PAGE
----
It’s hard to believe that it’s been ten years since Rob Zombie’s first film, House of 1000 Corpses was released. Since that time Rob Zombie has released four other films of varying quality. It’s because of the flaws of those films that a critical backlash has erupted towards Zombie’s film work. As much as I love his first two movies, I have to admit, the writing is severely limited. All of them have suffered from white-trash characters spouting obscenities. Seemingly, this film is a rebuttal to those critics who said Rob Zombie was limited to hicksploitation.
The Lords of Salem is about a radio DJ named Heidi La Rock (Sherri Moon Zombie) who is a recovering drug addict trying to piece her life back together. Unfortunately for her, she’s been cursed by a coven of witches who were put to death during the Salem Witch Trails and have come calling for her in the present. She is driven slowly to the brink of madness by their presence and starts to pick back up her old habits as a way to deal with what is happening. Over the course of the film we watch her slowly break down until the films stellar denouement.
It is a damned shame that this film only received a limited release. And at the same time, it’s fittingly appropriate. What Rob is going for is something very different from what we’ve seen from him before. He has attempted to do things in an underground film type vein before, but this is his first truly independent feature. It’s a low-budget film that harkens back to a 70’s style of demonic horror in which the plot is secondary to the mood, and it is not something the masses would enjoy. I left the bleak proceedings of the film feeling as though I needed to be re-baptized, and wanting to see the film again very soon.
Quite a few people have compared it to Argento’s Suspiria and it’s sequel Inferno but it’s not like either at all. It’s more like a David Lynch film than anything else, but Rob actually has a coherent story to tell here to compliment the hallucinatory visuals. However, the bleached white color palate of the film did remind me of Argento’s Tenebrae, while the ending credits will call to mind the early works of George Romero. You can also see nods to Kubrick in Heidi’s awesome apartment, whom my fiancee said she wished to procure.
Remember my review of the novel adaptation? Evidently, a lot of stuff was cut out of this film to fit the vision Rob has for it. This shows a lot of restraint and growth on Rob’s part as a film maker. In his past works, he seemed to want to cram as much into the films as humanly possible. There is a made up film within the film called “Frankenstein vs. the Witchfinder”, which evidently was actually filmed with Udo Kier as the lead but was left out of Lords of Salem. It looks like an awesome bit of silliness, but would not fit in with the tone of Lords of Salem (though it will make a kick-ass extra on the blu-ray). As much as I disliked the writing style of the book, it does offer a different take on the story, while filling in some gaps left in the movie. The film deals in surrealism, the book is more straightforward. Also there are scenes in the book that show the affect the music of the Lords has on the Salem women that would have been fun to see in the film but I understand why they were cut. Rob has grown up enough to focus the film solely on Heidi’s plight and gives little reprieve from her breakdown.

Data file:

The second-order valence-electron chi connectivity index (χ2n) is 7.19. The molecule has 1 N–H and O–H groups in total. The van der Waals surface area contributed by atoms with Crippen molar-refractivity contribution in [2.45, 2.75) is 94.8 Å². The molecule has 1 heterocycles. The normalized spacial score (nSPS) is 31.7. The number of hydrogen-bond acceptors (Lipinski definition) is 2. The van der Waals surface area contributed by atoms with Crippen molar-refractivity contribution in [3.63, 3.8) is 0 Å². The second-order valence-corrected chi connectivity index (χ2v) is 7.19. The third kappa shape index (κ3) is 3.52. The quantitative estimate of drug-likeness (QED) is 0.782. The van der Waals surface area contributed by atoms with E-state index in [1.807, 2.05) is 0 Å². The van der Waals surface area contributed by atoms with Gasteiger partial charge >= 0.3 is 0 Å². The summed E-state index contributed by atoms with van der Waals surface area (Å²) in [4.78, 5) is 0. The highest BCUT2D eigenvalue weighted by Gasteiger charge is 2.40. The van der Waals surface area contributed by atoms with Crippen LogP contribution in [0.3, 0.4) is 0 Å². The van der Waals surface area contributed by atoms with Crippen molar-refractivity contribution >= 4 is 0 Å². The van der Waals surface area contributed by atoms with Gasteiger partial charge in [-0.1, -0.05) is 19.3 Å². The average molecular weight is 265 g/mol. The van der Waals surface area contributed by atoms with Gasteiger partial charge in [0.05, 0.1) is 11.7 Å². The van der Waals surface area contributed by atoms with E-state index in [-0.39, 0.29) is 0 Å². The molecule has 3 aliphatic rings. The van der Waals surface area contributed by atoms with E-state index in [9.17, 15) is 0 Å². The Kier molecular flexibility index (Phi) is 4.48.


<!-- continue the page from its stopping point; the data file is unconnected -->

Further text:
There have been a lot of complaints about Sherri Moon Zombie’s acting in this film. But you know what? I think she did a good job. She has a natural sweetness and vulnerability that brings it to life. I’ve always thought she’d do better as a victim rather than a villain and I was not proven wrong in my theory. The real revelation here though is former Geico caveman Jeff Daniel Phillips as Whitey Herman, Heidi’s co-worker and love interest. Through the film we see him trying to reach out to an increasingly distant Heidi, trying to pull her out from what he believes to be a returning drug addiction. He is a bit out of his element and doesn’t know what to do to help his friend, and there is a part near the end where he gives her a phone call to tell her how much he cares that shows not only how good of an actor he is but how much Rob Zombie has matured over his film making career.
And then there is the coven: Meg (Hera from Hercules: The Legendary Adventures, and Holly from They Live) Foster, Judy (To Sir With Love) Geeson, and Patricia (Magenta from Rocky Horror Picture Show) Quinn. The three bring an elegance to the proceedings that it really needs to pull off what it’s trying to achieve. I can imagine the temptation by the director and the three veteran actresses to chew the the absolute hell out of the scenery but they manage to keep it to a minimum.
It’s a really cool dirty lil movie that shows Zombie’s growth and potential for film-making. It will be cool to see what the future holds for him. He’s branching out as a director with his next venture about the Philadelphia Flyers, called Broadstreeet Bullies. Zombie’s first decade of film making has ended with arguably his greatest work, and here’s hoping the next decade brings even more awesomeness from the metal legend.